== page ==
By Laura Hurst, Annie Massa and Emily Chasan
Last year, BP Plc agreed to report in detail on how its investments are compatible with the Paris climate agreement after shareholders supported a resolution proposed by the activist group. It has also extracted pledges from Royal Dutch Shell Plc and commodities giant Glencore Plc.
“This announcement from BlackRock will lead to some uncomfortable shuffling in the board rooms of Big Oil, power utilities and other carbon intensive industries,” Mark Campanale, founder and chairman of Carbon Tracker, said in an emailed statement.
BlackRock joins more than 370 global investors already participating in the initiative, which has the ambition of becoming the biggest, richest, and possibly most benevolent bully the corporate world has ever seen. It is cajoling companies to detail exactly how climate change will affect their business, so shareholders can pull money from those that aren’t preparing for the future.
“BlackRock’s decision to sign on to Climate Action 100+ reinforces that the world’s largest asset manager believes that climate change is a growing financial risk to both companies and the global economy,” said Mindy Lubber, a member of the Climate Action 100+ steering committee and also chief executive officer of Ceres, which campaigns for sustainable investment. Its involvement “sends a powerful signal to companies to reduce emissions, improve corporate governance and strengthen their disclosure.”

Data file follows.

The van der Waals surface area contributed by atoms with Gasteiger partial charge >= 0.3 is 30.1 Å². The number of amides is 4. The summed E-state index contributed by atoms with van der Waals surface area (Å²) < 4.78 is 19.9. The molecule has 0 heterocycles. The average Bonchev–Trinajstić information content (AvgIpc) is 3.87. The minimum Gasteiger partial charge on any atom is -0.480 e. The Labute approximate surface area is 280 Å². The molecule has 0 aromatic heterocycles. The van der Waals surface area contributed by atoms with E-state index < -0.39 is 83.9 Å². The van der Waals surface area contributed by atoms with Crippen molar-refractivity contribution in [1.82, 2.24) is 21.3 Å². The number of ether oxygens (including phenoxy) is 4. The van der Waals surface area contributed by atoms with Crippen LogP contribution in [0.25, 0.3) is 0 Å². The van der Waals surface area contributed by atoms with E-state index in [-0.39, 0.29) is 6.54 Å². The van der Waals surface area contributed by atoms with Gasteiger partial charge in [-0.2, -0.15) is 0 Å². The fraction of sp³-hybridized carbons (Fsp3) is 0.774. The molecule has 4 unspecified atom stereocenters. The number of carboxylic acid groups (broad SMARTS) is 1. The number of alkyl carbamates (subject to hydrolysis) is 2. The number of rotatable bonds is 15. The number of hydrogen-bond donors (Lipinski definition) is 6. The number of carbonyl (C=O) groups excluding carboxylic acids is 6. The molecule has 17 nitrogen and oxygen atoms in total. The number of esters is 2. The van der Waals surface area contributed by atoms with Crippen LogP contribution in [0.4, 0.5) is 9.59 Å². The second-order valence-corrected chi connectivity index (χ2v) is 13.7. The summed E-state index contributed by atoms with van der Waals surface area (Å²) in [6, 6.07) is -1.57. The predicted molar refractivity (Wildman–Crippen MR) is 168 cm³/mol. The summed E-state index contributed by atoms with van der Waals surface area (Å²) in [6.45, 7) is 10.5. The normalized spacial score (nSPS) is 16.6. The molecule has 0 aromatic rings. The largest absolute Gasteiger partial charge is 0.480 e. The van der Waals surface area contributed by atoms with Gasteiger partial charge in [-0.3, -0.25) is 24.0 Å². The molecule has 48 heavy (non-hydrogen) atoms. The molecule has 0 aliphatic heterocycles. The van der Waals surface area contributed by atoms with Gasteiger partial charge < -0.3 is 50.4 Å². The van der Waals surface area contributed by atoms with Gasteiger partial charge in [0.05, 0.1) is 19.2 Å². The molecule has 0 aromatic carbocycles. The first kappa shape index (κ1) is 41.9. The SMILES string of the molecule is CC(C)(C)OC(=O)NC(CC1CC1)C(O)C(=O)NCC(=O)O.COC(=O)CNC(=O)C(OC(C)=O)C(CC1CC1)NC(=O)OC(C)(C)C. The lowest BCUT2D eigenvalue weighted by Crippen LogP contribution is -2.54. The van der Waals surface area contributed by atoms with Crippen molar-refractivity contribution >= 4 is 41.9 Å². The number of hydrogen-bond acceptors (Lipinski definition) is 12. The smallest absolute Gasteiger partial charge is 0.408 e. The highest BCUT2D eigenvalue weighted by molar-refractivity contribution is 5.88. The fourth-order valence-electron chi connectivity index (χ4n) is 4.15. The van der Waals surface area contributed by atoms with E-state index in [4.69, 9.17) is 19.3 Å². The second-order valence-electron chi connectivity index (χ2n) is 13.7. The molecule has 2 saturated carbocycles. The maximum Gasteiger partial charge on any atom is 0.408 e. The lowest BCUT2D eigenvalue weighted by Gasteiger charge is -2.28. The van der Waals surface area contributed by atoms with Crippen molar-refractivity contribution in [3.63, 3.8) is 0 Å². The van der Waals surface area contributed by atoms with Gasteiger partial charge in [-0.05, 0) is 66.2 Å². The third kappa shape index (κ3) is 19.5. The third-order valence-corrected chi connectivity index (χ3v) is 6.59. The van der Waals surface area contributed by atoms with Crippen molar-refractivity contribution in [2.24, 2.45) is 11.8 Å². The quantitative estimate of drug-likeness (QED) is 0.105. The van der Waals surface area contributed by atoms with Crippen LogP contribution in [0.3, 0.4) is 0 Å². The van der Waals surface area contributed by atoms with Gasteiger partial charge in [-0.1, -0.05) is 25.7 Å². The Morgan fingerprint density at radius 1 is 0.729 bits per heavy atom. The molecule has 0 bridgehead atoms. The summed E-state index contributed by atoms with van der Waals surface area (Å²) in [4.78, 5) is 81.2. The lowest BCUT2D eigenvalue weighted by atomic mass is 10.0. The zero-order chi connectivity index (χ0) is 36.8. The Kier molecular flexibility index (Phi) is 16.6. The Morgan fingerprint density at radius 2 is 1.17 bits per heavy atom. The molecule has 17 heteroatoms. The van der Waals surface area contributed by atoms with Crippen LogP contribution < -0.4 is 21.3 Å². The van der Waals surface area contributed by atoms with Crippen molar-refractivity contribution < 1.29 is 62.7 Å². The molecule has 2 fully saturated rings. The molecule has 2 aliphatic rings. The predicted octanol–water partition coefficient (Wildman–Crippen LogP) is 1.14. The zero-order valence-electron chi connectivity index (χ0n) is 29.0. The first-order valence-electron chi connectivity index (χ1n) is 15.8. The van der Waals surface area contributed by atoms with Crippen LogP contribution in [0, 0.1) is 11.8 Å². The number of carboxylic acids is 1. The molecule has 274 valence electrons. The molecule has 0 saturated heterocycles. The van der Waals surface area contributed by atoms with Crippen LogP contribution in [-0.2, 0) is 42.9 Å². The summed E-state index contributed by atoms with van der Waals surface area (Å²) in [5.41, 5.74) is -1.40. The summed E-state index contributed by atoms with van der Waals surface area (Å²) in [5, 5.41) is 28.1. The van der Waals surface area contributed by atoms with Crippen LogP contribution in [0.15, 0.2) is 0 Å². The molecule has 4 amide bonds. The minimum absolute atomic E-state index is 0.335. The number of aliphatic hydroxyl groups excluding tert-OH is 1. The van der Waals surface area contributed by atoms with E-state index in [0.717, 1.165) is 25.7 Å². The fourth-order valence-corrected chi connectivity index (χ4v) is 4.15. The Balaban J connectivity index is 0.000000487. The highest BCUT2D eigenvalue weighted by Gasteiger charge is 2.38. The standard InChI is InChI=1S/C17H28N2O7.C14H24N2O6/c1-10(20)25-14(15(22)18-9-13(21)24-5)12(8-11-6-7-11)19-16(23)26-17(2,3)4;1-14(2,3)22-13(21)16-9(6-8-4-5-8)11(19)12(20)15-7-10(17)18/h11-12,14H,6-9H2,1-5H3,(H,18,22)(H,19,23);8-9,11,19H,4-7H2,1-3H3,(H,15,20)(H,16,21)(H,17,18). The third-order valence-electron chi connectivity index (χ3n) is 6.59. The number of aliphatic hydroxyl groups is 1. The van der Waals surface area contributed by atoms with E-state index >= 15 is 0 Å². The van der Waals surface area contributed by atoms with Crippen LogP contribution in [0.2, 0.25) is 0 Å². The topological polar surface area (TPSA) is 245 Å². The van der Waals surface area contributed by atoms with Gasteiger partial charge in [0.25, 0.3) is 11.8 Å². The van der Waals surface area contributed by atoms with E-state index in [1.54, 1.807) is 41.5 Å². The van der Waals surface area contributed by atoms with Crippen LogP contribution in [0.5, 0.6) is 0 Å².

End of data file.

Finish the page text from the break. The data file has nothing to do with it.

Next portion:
Climate change is becoming an increasingly important topic in the asset management industry. Protesters and non-profit groups are ramping up criticism of the largest fund managers for what they say is insufficient action around the global environmental crisis. Investor money is starting to follow, with environmental, social and governance, or ESG, investment strategies for exchange-traded funds drawing in a record $8 billion in 2019, according to data compiled by Bloomberg.
BlackRock has come under pressure for doing too little to tackle climate change. Boston Trust Walden and Mercy Investment Services submitted shareholder proposals last month to BlackRock, Vanguard Group and JPMorgan Chase & Co., blasting the firms for failing to align their public stance on the issue with their proxy voting records.
The New York-based asset manager is among the largest holders of nearly every public company and its support could have made the difference in getting some shareholder climate resolutions majority support. In the 12 months ending June 2019, BlackRock’s annual investment stewardship report shows it engaged with 256 companies on climate and environmental issues, but only voted in favor of four shareholder proposals asking companies to analyze their greenhouse gas emissions and their alignment with scenarios that keep the average global temperature increase to within 2 degrees Celsius.
“BlackRock is finally recognizing that its go-it-alone approach has been counterproductive,” said Eli Kasargod-Staub, executive director of Majority Action, a non-profit shareholder advocacy firm. “BlackRock’s voting last year significantly undermined Climate Action 100+ efforts.”
BlackRock has been promoting products with ESG-minded strategies. In 2018, it introduced a series of sustainable ETFs meant to serve as the core building blocks of an investor’s portfolio. It also offers products with more targeted goals, like the iShares Global Clean Energy ETF, a fund first introduced in 2008 that holds about $444 million in assets.
Joining Climate Action 100+ “is a natural progression of the work our investment stewardship team has done,” BlackRock said in an emailed statement. “We believe evidence of the impact of climate risk on investment portfolios is building rapidly and we are accelerating our engagement with companies on this critical issue.”